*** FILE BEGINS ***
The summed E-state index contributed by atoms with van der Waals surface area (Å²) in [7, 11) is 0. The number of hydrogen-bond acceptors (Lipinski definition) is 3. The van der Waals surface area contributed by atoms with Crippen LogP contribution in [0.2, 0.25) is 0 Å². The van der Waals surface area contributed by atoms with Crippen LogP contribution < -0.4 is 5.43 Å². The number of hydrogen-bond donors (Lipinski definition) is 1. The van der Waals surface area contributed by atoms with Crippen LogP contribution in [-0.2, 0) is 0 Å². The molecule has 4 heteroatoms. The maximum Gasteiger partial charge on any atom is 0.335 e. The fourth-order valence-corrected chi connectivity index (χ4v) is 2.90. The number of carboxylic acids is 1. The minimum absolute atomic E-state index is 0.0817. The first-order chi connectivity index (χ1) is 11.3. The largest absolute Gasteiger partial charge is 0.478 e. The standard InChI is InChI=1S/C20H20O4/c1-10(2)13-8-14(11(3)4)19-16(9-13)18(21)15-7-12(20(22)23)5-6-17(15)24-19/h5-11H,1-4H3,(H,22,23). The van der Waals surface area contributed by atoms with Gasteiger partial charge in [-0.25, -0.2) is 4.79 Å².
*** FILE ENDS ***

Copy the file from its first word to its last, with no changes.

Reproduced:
The summed E-state index contributed by atoms with van der Waals surface area (Å²) in [7, 11) is 0. The number of hydrogen-bond acceptors (Lipinski definition) is 3. The van der Waals surface area contributed by atoms with Crippen LogP contribution in [0.2, 0.25) is 0 Å². The van der Waals surface area contributed by atoms with Crippen LogP contribution < -0.4 is 5.43 Å². The number of hydrogen-bond donors (Lipinski definition) is 1. The van der Waals surface area contributed by atoms with Crippen LogP contribution in [-0.2, 0) is 0 Å². The molecule has 4 heteroatoms. The maximum Gasteiger partial charge on any atom is 0.335 e. The fourth-order valence-corrected chi connectivity index (χ4v) is 2.90. The number of carboxylic acids is 1. The minimum absolute atomic E-state index is 0.0817. The first-order chi connectivity index (χ1) is 11.3. The largest absolute Gasteiger partial charge is 0.478 e. The standard InChI is InChI=1S/C20H20O4/c1-10(2)13-8-14(11(3)4)19-16(9-13)18(21)15-7-12(20(22)23)5-6-17(15)24-19/h5-11H,1-4H3,(H,22,23). The van der Waals surface area contributed by atoms with Gasteiger partial charge in [-0.25, -0.2) is 4.79 Å².